There may be no wrong way to eat a Reese’s Peanut Butter Cup, but there’s only one right way to wrap one: in honest-to-goodness Wisconsin-made paper. Every single brown wrapper cup thingie used by Reese’s is made in our state.
Chapped lips? Cold sores? Look no farther than the Milwaukee suburb of Franklin, home of Carma Labs, maker of the legendary lip remedy in the little yellow-capped jar. Countless cold sores have been eradicated by a product made here in Wisconsin.
Yep, Shrinky Dinks. These shrinkable plastic creations are the brainchild of two Waukesha County women, one of whom was looking for a Cub Scout craft project in 1973. Forty years later, these oven-enabled craft kits are still a popular classic.
E-cigarettes feed the cravings of smokers who want to – or have to – do without the actual smoke. If you’ve puffed on one of these high-tech nicotine delivery devices, there’s a chance the atomized shot of smoke-flavored liquid you inhaled was made by Johnson Creek Enterprises, which is based in Hartland.
You probably knew that Kohler, a major maker of faucets, toilets, and other plumbing fixtures, is based in Wisconsin. But you may not have known that Kohler makes the most amazing toilet on the market. The Numi (above) is motion-activated, has a heated seat, plays music and speaks 10 languages. And it’s no exaggeration to call it a throne: It costs $6,400.
Wisconsin – the “Napa Valley of beer”? Sounds about right, if you take into account our state’s rich history of independent and unique brewing companies, our abundance of “beer geeks”, and the undeniable fact that man, we sure can brew (and drink).
But although we may already consider Wisconsin the holy grail of the perfect brew, how do we get others to take notice – and visit and spend some cash? Rep. Gary Tauchen may have the answer. His proposal, which he believes would revitalize beer tourism, calls to create a Wisconsin Beer Commission whose primary objective would be “marketing and promoting the state’s brewing industry”. This elite group would include representatives from both small and large brewers, as well as distributors and retailers. (Basically, so everyone feels they have equal say in all the goings-on and no fistfights break out. Beer folk are passionate people.)
This news has some craft brewers raising their mugs already. And why not? People may come for the beer, but then perhaps they’ll stay awhile longer for our awesome bike trails, interesting brewery tours, and of course, the cheese.
So, perhaps what we Wisconsinites have known all along – that there’s nothing better than a cold craft beer, a diverse cheese platter, and a good bike ride – will soon(ish) become a reality for tourists around the country (and dare I say it … THE WORLD). In the meantime, however, I suppose we’ll have to drink all the beer ourselves. Darn.
Anyone who knows local man Aaron Ellringer knows that he is serious about kubb. As a 2010 US National Kubb Tournament Champion, he has won multiple trophies in the sport and has even designed his own brand of kubb sets. This summer, Aaron, along with some other locals, will be attending the World Kubb Championship in Gotland, Sweden, where the game originated. This ragtag group of Midwesterners will be competing as the only American team in the tournament.
In an effort to truly exercise his kubb-durance, Ellringer came up with a brilliant, if quirky idea: "an ongoing public kubb game that allows people to come and go, learn and play, for days on end!" On March 25, Ellringer elaborated on the idea in a blog post. This post was "a declaration of a two day kubb project and a new challenge for the world's longest consecutive kubb friendly."
Ellringer has already begun preparing for this record-setting event. "My wife sacrificed some work time to make sure she could be with the kids," he said. "I'll make sure I have plenty of coffee and schedule some folks in to give me a break."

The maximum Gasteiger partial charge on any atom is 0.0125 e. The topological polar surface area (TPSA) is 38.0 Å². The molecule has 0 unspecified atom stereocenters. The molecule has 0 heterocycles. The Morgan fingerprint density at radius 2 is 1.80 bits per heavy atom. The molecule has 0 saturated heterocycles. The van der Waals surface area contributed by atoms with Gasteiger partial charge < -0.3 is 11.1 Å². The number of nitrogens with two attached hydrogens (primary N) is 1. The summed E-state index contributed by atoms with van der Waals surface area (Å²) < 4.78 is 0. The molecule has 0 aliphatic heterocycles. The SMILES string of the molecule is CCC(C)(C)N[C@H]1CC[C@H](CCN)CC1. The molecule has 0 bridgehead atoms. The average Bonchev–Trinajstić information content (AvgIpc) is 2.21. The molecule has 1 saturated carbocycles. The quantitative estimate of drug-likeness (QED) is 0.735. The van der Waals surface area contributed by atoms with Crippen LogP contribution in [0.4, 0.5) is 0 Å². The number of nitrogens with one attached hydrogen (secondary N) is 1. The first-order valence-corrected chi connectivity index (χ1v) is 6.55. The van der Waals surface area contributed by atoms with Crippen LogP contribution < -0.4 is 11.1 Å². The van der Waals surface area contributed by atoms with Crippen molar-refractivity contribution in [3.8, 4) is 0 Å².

But this kubb fanatic didn't just set the marathon up for the purpose of personal preparation. As an Eau Claire native, Ellringer feels very strongly about the confluence and its future. Through 36 hours of straight up kubbin', he hopes to raise awareness of not just the sport, but of the election on April 1, the Confluence Project and the confluence itself.
"I'm guessing I'll see more than a hundred people pass through," said Ellringer. "But folks are already hearing about it around the world."
The Kubbathon will take place near the Haymarket at the confluence between the morning of Monday, March 31 to the night of Tuesday, April 1. Follow the progress on Twitter: #kubbathon.
Coincidentally, the V1 Gallery will be hosting the world premiere of Game of Throws: Two Teams Aim for the U.S. National Kubb Championship, a new kubb-umentary, for free this Saturday, March 29, at 3pm: the perfect opportunity to amp yourself up for the Kubbathon.
"No fooling, I'm going to play a lot of kubb," said Ellringer.
Votes in next Tuesday’s referendums alone won’t build the Confluence Project: The proposed development needs dollars, too. And on Thursday, Community for the Confluence announced a slew of donations for the project just in time to secure a $250,000 matching grant from Charter Bank.
Back in February, Charter promised to match up to $250,000 in new pledges of $25,000 or more made by March 31. The newly announced pledges, which will leverage the quarter-million from Charter, include $100,000 from Northwestern Bank; $100,000 from Bon Iver/Justin Vernon; and a total of $225,000 from a number of anonymous donors. Combined with the matching money from Charter, that’s a total of $675,000 toward the performing arts center portion of the Confluence Project.
“We’re very pleased to see such positive and generous response to Charter Bank’s matching gift challenge of $250,000,” Paul Kohler, president of Charter Bank, said in a press release. “The commitments from businesses and individuals demonstrate the broad base of support for the Confluence community arts center and hopefully add important momentum to the philanthropy expectation for the center. When all areas of our community work together on a common goal, we can accomplish tremendous things.”
Jerry Jacobson, president of Northwestern Bank, added that his bank’s board unanimously supported the pledge. “We believe this project is great for all of the Chippewa Valley, not just Eau Claire and the university," Jacobson said in a press release. “Everyone in the region will benefit and for many, many years. This is an investment in the future, and that’s what we here at Northwestern Bank are all about. It’s a pleasure to be a part of something so transformational.”